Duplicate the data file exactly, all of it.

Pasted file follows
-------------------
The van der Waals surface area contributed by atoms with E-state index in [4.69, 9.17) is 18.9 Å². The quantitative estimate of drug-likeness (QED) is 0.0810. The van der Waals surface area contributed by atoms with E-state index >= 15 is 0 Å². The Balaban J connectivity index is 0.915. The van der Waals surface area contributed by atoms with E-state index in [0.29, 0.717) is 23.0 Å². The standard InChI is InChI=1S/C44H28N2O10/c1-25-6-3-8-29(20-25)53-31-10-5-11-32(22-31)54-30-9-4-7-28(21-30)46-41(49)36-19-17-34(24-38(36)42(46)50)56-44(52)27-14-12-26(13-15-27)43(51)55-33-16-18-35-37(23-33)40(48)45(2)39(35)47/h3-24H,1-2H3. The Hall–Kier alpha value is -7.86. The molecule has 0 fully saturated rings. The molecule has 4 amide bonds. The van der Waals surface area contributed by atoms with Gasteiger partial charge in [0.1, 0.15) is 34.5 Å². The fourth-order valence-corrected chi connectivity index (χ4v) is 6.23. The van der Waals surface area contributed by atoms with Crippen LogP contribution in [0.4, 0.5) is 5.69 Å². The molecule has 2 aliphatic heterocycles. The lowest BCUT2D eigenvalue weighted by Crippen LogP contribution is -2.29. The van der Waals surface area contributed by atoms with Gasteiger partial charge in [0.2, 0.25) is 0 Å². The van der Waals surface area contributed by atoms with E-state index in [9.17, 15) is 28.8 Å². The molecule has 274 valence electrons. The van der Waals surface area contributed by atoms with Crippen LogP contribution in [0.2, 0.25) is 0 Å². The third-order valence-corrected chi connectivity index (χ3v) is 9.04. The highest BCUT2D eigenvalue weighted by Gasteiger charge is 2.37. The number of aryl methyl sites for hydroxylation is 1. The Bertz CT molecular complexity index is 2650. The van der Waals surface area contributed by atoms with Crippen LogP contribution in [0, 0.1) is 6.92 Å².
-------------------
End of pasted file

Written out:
The van der Waals surface area contributed by atoms with E-state index in [4.69, 9.17) is 18.9 Å². The quantitative estimate of drug-likeness (QED) is 0.0810. The van der Waals surface area contributed by atoms with E-state index >= 15 is 0 Å². The Balaban J connectivity index is 0.915. The van der Waals surface area contributed by atoms with E-state index in [0.29, 0.717) is 23.0 Å². The standard InChI is InChI=1S/C44H28N2O10/c1-25-6-3-8-29(20-25)53-31-10-5-11-32(22-31)54-30-9-4-7-28(21-30)46-41(49)36-19-17-34(24-38(36)42(46)50)56-44(52)27-14-12-26(13-15-27)43(51)55-33-16-18-35-37(23-33)40(48)45(2)39(35)47/h3-24H,1-2H3. The Hall–Kier alpha value is -7.86. The molecule has 0 fully saturated rings. The molecule has 4 amide bonds. The van der Waals surface area contributed by atoms with Gasteiger partial charge in [0.1, 0.15) is 34.5 Å². The fourth-order valence-corrected chi connectivity index (χ4v) is 6.23. The van der Waals surface area contributed by atoms with Crippen LogP contribution in [0.4, 0.5) is 5.69 Å². The molecule has 2 aliphatic heterocycles. The lowest BCUT2D eigenvalue weighted by Crippen LogP contribution is -2.29. The van der Waals surface area contributed by atoms with Gasteiger partial charge in [0.2, 0.25) is 0 Å². The van der Waals surface area contributed by atoms with E-state index in [9.17, 15) is 28.8 Å². The molecule has 274 valence electrons. The van der Waals surface area contributed by atoms with Crippen LogP contribution in [0.2, 0.25) is 0 Å². The third-order valence-corrected chi connectivity index (χ3v) is 9.04. The highest BCUT2D eigenvalue weighted by Gasteiger charge is 2.37. The number of aryl methyl sites for hydroxylation is 1. The Bertz CT molecular complexity index is 2650. The van der Waals surface area contributed by atoms with Crippen LogP contribution in [0, 0.1) is 6.92 Å².